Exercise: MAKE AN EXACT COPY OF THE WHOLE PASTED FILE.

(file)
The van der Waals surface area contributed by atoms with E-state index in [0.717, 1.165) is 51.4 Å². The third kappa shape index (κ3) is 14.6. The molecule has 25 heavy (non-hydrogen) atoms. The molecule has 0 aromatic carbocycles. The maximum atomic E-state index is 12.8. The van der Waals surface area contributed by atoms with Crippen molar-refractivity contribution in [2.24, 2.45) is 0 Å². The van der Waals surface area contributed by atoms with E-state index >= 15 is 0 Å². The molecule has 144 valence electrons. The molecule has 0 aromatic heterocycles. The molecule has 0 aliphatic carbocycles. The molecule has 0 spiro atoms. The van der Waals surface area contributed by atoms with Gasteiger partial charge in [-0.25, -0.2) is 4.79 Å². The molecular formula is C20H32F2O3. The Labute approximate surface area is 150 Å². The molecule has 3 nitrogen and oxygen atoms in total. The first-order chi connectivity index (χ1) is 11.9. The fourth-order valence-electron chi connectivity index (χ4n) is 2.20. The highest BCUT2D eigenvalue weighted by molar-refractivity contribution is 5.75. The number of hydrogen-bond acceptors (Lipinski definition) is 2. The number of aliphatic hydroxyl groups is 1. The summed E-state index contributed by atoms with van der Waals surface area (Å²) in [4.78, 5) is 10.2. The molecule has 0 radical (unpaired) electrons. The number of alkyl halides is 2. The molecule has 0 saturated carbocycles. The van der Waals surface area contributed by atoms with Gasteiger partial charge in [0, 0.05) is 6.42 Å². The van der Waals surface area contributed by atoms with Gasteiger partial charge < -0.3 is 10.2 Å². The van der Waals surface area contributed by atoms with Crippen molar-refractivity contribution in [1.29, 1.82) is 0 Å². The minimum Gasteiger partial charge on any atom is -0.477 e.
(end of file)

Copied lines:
The van der Waals surface area contributed by atoms with E-state index in [0.717, 1.165) is 51.4 Å². The third kappa shape index (κ3) is 14.6. The molecule has 25 heavy (non-hydrogen) atoms. The molecule has 0 aromatic carbocycles. The maximum atomic E-state index is 12.8. The van der Waals surface area contributed by atoms with Crippen molar-refractivity contribution in [2.24, 2.45) is 0 Å². The van der Waals surface area contributed by atoms with E-state index >= 15 is 0 Å². The molecule has 144 valence electrons. The molecule has 0 aromatic heterocycles. The molecule has 0 aliphatic carbocycles. The molecule has 0 spiro atoms. The van der Waals surface area contributed by atoms with Gasteiger partial charge in [-0.25, -0.2) is 4.79 Å². The molecular formula is C20H32F2O3. The Labute approximate surface area is 150 Å². The molecule has 3 nitrogen and oxygen atoms in total. The first-order chi connectivity index (χ1) is 11.9. The fourth-order valence-electron chi connectivity index (χ4n) is 2.20. The highest BCUT2D eigenvalue weighted by molar-refractivity contribution is 5.75. The number of hydrogen-bond acceptors (Lipinski definition) is 2. The number of aliphatic hydroxyl groups is 1. The summed E-state index contributed by atoms with van der Waals surface area (Å²) in [4.78, 5) is 10.2. The molecule has 0 radical (unpaired) electrons. The number of alkyl halides is 2. The molecule has 0 saturated carbocycles. The van der Waals surface area contributed by atoms with Gasteiger partial charge in [0, 0.05) is 6.42 Å². The van der Waals surface area contributed by atoms with Gasteiger partial charge < -0.3 is 10.2 Å². The van der Waals surface area contributed by atoms with Crippen molar-refractivity contribution in [1.29, 1.82) is 0 Å². The minimum Gasteiger partial charge on any atom is -0.477 e.